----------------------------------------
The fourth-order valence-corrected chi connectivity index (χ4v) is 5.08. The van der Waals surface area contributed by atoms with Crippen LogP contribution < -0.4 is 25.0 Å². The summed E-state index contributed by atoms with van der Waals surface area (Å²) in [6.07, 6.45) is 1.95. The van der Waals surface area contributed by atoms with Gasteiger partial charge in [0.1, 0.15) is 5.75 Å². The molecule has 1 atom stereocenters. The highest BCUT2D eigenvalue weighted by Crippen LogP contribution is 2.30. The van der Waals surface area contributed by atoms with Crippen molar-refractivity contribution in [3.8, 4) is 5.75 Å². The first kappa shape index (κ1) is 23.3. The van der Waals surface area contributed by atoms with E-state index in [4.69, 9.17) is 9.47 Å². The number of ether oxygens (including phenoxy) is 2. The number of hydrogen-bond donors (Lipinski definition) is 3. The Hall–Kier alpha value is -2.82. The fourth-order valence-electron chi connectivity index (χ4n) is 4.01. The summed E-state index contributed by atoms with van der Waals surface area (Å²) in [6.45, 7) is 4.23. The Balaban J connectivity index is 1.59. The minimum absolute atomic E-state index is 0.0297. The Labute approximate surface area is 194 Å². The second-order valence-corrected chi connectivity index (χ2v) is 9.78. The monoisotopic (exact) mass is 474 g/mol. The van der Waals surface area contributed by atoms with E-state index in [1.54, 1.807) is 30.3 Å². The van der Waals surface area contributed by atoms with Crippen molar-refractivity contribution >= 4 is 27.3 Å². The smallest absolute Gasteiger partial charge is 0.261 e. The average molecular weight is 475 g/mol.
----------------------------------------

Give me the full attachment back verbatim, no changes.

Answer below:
The fourth-order valence-corrected chi connectivity index (χ4v) is 5.08. The van der Waals surface area contributed by atoms with Crippen LogP contribution < -0.4 is 25.0 Å². The summed E-state index contributed by atoms with van der Waals surface area (Å²) in [6.07, 6.45) is 1.95. The van der Waals surface area contributed by atoms with Gasteiger partial charge in [0.1, 0.15) is 5.75 Å². The molecule has 1 atom stereocenters. The highest BCUT2D eigenvalue weighted by Crippen LogP contribution is 2.30. The van der Waals surface area contributed by atoms with Crippen molar-refractivity contribution in [3.8, 4) is 5.75 Å². The first kappa shape index (κ1) is 23.3. The van der Waals surface area contributed by atoms with E-state index in [4.69, 9.17) is 9.47 Å². The number of ether oxygens (including phenoxy) is 2. The number of hydrogen-bond donors (Lipinski definition) is 3. The Hall–Kier alpha value is -2.82. The fourth-order valence-electron chi connectivity index (χ4n) is 4.01. The summed E-state index contributed by atoms with van der Waals surface area (Å²) in [6.45, 7) is 4.23. The Balaban J connectivity index is 1.59. The minimum absolute atomic E-state index is 0.0297. The Labute approximate surface area is 194 Å². The second-order valence-corrected chi connectivity index (χ2v) is 9.78. The monoisotopic (exact) mass is 474 g/mol. The van der Waals surface area contributed by atoms with E-state index in [1.54, 1.807) is 30.3 Å². The van der Waals surface area contributed by atoms with Crippen molar-refractivity contribution >= 4 is 27.3 Å². The smallest absolute Gasteiger partial charge is 0.261 e. The average molecular weight is 475 g/mol.